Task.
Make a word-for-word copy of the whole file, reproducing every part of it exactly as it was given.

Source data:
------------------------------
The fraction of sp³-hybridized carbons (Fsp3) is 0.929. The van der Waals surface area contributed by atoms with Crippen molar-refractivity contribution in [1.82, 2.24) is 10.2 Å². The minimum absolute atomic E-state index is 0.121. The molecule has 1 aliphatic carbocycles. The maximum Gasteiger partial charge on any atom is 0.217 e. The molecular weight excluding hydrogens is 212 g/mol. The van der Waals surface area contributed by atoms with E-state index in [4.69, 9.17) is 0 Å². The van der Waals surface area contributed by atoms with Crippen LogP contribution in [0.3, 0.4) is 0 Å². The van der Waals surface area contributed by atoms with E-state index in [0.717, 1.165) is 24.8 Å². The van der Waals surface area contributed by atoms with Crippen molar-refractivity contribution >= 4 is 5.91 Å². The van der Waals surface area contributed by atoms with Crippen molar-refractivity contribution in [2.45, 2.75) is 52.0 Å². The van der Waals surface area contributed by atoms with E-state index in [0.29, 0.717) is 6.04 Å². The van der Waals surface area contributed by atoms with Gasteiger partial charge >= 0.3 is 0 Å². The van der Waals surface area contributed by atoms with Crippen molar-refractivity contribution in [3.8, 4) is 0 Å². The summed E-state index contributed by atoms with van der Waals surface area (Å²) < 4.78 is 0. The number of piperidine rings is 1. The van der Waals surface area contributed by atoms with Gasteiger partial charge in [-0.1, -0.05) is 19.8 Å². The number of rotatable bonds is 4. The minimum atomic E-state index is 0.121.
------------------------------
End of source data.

The fraction of sp³-hybridized carbons (Fsp3) is 0.929. The van der Waals surface area contributed by atoms with Crippen molar-refractivity contribution in [1.82, 2.24) is 10.2 Å². The minimum absolute atomic E-state index is 0.121. The molecule has 1 aliphatic carbocycles. The maximum Gasteiger partial charge on any atom is 0.217 e. The molecular weight excluding hydrogens is 212 g/mol. The van der Waals surface area contributed by atoms with E-state index in [4.69, 9.17) is 0 Å². The van der Waals surface area contributed by atoms with Crippen LogP contribution in [0.3, 0.4) is 0 Å². The van der Waals surface area contributed by atoms with E-state index in [0.717, 1.165) is 24.8 Å². The van der Waals surface area contributed by atoms with Crippen molar-refractivity contribution >= 4 is 5.91 Å². The van der Waals surface area contributed by atoms with Crippen molar-refractivity contribution in [2.45, 2.75) is 52.0 Å². The van der Waals surface area contributed by atoms with E-state index in [0.29, 0.717) is 6.04 Å². The van der Waals surface area contributed by atoms with Gasteiger partial charge >= 0.3 is 0 Å². The van der Waals surface area contributed by atoms with Crippen molar-refractivity contribution in [3.8, 4) is 0 Å². The summed E-state index contributed by atoms with van der Waals surface area (Å²) < 4.78 is 0. The number of piperidine rings is 1. The van der Waals surface area contributed by atoms with Gasteiger partial charge in [-0.1, -0.05) is 19.8 Å². The number of rotatable bonds is 4. The minimum atomic E-state index is 0.121.